Mish Grigor is no stranger to the topic of sex.
In this presentational, participatory show audiences are invited to become members of the Grigor family. After being handed a glass of warm champagne and a few Pizza Shapes, Mish calls upon an unsuspecting audience to portray the family members within The Talk.
With audience members ‘cold reading’ the roles of Mish’s mum, dad and three brothers, it becomes clear that this is no ordinary family sitcom – particularly when it is revealed that Mish’s brother William has contracted HIV. The topic of his sexuality and sexual behaviour is, suddenly, no longer private.
It is fair to assume that this show is not for everyone. There was a nervous energy at the opening matinee from the outset, with audience members somewhat tentative to be singled out to read roles from Mish’s transcript.
However, once the story and its morals begin to unfold, it is clear that there is a lot to relate to and learn from this suburban Australian family’s story and discussions with one another.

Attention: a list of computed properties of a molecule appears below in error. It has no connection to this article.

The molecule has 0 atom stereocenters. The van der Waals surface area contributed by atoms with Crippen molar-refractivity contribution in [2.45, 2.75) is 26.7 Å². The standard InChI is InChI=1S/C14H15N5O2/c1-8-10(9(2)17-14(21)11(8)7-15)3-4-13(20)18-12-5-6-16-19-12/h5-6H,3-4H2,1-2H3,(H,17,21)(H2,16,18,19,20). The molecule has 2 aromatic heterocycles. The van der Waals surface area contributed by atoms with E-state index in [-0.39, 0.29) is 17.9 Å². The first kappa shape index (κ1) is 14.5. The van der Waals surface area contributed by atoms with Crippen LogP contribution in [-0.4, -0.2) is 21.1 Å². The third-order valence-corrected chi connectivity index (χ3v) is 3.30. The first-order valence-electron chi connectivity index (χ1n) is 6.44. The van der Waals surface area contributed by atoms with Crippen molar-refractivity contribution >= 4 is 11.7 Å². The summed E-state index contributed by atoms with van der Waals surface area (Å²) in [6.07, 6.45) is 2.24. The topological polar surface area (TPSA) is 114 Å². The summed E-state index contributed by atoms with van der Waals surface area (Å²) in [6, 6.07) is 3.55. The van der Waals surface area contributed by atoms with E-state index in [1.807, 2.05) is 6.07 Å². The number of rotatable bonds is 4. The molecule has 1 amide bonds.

Mish handles the participatory aspects of this show brilliantly, selecting audience members from the rows of chairs to help further her story. A particularly powerful moment involves four ‘family members’ sitting in silence behind Mish onstage as she reveals one of the more vulnerable aspects of her brother William’s illness.
With only a table, empty chairs and a pile of transcripts to paint the picture of the Grigor family home, the simplicity of the set complements the stark and profound nature of the piece.
All in all, The Talk seeks to unearth a lot about this family’s sexual history. In doing so, it poses the audience with an intriguing ethical dilemma about what should be kept private, and how relationships can be undermined by the overexposure of topics perceived as taboo.
Buy tickets from the FRINGE WORLD website.